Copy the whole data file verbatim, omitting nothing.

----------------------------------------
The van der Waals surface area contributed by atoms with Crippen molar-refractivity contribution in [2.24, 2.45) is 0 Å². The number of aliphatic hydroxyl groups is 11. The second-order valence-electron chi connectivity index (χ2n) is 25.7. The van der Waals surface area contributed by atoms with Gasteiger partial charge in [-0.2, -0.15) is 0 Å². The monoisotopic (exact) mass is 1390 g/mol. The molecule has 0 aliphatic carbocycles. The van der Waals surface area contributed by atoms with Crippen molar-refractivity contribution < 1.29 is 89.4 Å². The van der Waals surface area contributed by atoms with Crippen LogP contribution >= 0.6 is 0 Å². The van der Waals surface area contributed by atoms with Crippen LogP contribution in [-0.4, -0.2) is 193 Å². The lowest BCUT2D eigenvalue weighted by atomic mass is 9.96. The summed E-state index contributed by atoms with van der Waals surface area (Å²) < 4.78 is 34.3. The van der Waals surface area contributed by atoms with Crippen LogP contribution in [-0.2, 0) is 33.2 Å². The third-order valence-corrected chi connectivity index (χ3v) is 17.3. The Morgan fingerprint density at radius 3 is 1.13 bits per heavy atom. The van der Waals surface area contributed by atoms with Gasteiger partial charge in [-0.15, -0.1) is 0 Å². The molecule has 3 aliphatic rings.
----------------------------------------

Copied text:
The van der Waals surface area contributed by atoms with Crippen molar-refractivity contribution in [2.24, 2.45) is 0 Å². The number of aliphatic hydroxyl groups is 11. The second-order valence-electron chi connectivity index (χ2n) is 25.7. The van der Waals surface area contributed by atoms with Gasteiger partial charge in [-0.2, -0.15) is 0 Å². The monoisotopic (exact) mass is 1390 g/mol. The molecule has 0 aliphatic carbocycles. The van der Waals surface area contributed by atoms with Crippen molar-refractivity contribution < 1.29 is 89.4 Å². The van der Waals surface area contributed by atoms with Crippen LogP contribution >= 0.6 is 0 Å². The van der Waals surface area contributed by atoms with Crippen LogP contribution in [-0.4, -0.2) is 193 Å². The lowest BCUT2D eigenvalue weighted by atomic mass is 9.96. The summed E-state index contributed by atoms with van der Waals surface area (Å²) < 4.78 is 34.3. The van der Waals surface area contributed by atoms with Crippen LogP contribution in [-0.2, 0) is 33.2 Å². The third-order valence-corrected chi connectivity index (χ3v) is 17.3. The Morgan fingerprint density at radius 3 is 1.13 bits per heavy atom. The van der Waals surface area contributed by atoms with Gasteiger partial charge in [-0.15, -0.1) is 0 Å². The molecule has 3 aliphatic rings.